Food Fight! Participatory Action Research for an Equitable Food System: Teen Friendly Spaces and Farmers’ Markets
Young people are especially vulnerable to the health consequences of a food insecure environment. Hartford’s youth are exposed early on to an unhealthy food environment due to gaps in availability and access to quality, nutritious, culturally-appropriate, affordable foods. This poses a challenge to the health and well-being of Hartford’s youth. For example, as reported in 2007, 51% of Hartford adults were obese, while 31.6% of children (aged 2-12) were overweight and over half of those households were food insecure (Martin & Ferris 2007). In this environment, programming to increase youth knowledge of, access to and demand for healthier, environmentally sound and ethical food is critical.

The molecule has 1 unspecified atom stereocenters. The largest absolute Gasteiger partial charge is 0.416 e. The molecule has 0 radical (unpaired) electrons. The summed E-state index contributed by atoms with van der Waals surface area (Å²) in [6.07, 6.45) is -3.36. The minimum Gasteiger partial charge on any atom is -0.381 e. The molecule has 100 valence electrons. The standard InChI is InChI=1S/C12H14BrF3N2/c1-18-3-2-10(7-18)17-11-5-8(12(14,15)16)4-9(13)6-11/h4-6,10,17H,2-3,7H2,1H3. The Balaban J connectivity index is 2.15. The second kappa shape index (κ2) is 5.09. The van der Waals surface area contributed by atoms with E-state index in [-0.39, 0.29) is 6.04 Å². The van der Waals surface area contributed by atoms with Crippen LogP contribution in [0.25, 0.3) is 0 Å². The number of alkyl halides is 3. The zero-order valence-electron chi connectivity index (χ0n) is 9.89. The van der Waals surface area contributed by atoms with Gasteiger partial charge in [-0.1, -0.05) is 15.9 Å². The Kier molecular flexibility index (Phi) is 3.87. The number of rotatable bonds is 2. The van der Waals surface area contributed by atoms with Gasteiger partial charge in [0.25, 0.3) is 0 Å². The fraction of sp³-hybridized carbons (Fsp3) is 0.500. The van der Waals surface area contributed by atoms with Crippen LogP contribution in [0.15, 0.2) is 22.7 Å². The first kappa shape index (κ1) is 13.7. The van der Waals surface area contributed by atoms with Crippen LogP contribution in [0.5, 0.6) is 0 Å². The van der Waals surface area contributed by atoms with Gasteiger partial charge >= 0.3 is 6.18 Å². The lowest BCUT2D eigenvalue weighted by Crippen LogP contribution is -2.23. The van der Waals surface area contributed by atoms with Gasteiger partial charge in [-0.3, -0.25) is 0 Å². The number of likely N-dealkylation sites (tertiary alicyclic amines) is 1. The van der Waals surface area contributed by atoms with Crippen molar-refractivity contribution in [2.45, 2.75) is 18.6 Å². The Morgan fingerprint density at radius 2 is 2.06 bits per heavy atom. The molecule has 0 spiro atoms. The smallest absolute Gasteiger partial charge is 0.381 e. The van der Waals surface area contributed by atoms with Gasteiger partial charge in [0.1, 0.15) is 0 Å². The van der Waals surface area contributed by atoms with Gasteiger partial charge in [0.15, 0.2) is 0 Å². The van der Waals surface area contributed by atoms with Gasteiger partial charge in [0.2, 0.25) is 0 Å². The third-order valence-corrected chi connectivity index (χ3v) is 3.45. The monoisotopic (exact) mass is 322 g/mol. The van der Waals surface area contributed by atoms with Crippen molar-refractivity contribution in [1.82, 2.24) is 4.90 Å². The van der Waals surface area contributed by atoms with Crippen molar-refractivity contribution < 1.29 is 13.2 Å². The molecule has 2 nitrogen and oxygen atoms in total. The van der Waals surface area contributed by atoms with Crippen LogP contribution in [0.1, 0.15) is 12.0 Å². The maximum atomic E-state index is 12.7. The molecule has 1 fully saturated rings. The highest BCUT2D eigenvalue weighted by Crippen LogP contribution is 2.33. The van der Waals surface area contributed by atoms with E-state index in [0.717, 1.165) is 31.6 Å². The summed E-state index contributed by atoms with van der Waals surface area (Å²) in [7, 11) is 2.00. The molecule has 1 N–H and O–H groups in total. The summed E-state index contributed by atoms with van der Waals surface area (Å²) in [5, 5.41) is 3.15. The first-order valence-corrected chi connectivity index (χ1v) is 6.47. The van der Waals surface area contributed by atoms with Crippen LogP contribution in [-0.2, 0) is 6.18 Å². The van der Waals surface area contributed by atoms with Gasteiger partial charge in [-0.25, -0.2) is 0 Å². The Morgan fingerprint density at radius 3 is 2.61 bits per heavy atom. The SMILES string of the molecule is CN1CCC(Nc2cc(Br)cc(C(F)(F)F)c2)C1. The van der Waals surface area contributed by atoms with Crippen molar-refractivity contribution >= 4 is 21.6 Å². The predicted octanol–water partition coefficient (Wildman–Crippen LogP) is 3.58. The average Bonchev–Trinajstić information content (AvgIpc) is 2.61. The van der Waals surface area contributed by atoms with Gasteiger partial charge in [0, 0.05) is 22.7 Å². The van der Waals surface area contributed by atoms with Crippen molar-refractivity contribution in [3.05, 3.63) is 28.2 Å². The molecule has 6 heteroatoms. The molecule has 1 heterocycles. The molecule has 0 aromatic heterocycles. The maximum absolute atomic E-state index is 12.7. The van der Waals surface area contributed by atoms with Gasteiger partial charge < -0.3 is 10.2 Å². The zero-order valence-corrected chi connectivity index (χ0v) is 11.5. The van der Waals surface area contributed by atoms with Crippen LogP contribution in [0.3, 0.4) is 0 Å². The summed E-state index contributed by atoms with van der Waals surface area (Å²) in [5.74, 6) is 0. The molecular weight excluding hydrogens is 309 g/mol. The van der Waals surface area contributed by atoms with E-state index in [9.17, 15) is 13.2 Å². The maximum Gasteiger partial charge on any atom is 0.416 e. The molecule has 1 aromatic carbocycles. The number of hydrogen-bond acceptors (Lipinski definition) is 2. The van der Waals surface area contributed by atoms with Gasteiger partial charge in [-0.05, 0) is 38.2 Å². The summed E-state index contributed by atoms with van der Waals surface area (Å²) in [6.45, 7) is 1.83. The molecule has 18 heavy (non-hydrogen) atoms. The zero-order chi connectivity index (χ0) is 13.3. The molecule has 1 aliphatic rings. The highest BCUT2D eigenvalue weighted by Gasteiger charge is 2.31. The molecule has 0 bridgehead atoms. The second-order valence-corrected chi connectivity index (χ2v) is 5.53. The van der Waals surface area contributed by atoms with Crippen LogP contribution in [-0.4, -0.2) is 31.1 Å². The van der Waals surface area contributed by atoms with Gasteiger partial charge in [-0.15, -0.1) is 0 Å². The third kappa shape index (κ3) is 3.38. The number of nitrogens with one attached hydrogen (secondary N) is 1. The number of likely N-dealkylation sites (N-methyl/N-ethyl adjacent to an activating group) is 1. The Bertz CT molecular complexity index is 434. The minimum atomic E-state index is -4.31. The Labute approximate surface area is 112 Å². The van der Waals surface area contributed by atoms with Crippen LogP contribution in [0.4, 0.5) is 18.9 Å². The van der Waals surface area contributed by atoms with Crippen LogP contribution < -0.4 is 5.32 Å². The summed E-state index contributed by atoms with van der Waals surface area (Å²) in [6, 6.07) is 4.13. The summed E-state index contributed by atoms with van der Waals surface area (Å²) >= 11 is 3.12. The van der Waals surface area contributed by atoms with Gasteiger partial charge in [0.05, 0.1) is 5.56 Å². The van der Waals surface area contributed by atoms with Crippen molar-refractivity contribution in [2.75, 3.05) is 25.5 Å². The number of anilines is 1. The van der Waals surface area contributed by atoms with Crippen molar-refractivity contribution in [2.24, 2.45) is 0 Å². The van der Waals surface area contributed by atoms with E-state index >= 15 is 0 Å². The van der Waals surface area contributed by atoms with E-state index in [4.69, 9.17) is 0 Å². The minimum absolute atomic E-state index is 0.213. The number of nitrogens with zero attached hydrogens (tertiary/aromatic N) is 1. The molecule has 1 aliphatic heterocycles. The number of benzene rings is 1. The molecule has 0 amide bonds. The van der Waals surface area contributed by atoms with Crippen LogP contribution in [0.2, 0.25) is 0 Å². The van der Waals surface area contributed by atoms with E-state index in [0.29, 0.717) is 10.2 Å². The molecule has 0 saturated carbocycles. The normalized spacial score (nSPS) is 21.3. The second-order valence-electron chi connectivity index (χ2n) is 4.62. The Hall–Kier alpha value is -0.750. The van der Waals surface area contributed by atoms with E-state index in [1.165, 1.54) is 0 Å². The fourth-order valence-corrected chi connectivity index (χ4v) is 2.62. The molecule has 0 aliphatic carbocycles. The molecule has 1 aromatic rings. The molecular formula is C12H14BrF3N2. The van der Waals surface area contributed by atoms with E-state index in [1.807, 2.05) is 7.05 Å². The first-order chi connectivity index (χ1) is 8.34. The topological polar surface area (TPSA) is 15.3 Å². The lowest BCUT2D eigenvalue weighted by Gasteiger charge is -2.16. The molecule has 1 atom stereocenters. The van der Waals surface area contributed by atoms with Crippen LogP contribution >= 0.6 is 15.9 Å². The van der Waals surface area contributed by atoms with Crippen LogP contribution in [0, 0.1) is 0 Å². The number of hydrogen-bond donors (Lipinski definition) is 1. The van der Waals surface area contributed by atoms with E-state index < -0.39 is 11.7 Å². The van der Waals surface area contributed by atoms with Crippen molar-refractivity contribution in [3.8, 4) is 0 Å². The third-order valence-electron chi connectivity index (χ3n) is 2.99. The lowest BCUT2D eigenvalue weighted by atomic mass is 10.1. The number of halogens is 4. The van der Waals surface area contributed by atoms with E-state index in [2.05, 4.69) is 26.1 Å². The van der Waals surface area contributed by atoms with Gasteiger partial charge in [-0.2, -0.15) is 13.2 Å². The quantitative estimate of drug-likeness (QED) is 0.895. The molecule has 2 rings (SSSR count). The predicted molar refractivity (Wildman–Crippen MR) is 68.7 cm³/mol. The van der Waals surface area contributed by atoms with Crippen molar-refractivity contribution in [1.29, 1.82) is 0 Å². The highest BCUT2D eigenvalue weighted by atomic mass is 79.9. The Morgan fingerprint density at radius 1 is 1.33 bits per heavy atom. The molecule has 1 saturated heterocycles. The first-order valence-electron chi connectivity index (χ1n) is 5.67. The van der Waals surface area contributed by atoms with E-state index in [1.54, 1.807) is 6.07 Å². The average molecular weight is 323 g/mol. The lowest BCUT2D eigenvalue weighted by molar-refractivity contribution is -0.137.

The Food Fight! Participatory Action Research program was a 6-week long intensive PAR project that encouraged youth to examine issues related to the access and availability of sustainable, fresh, culturally appropriate and nutritious foods. After group-building activities and participant observation in different sectors of the local food system, the teens in this program chose to research farmers’ markets and identify ways to make them more accessible and welcoming to teens in Hartford. They were trained in multiple research methods, including surveys, interviews, community mapping, and pilesorting, and utilized these methods to gain a fuller picture of the local food system, city farmers’ markets, and ways to make them more teen friendly. They presented their findings at a community forum, highlighted by a presentation of their video interviews and a youth-led Q+A session.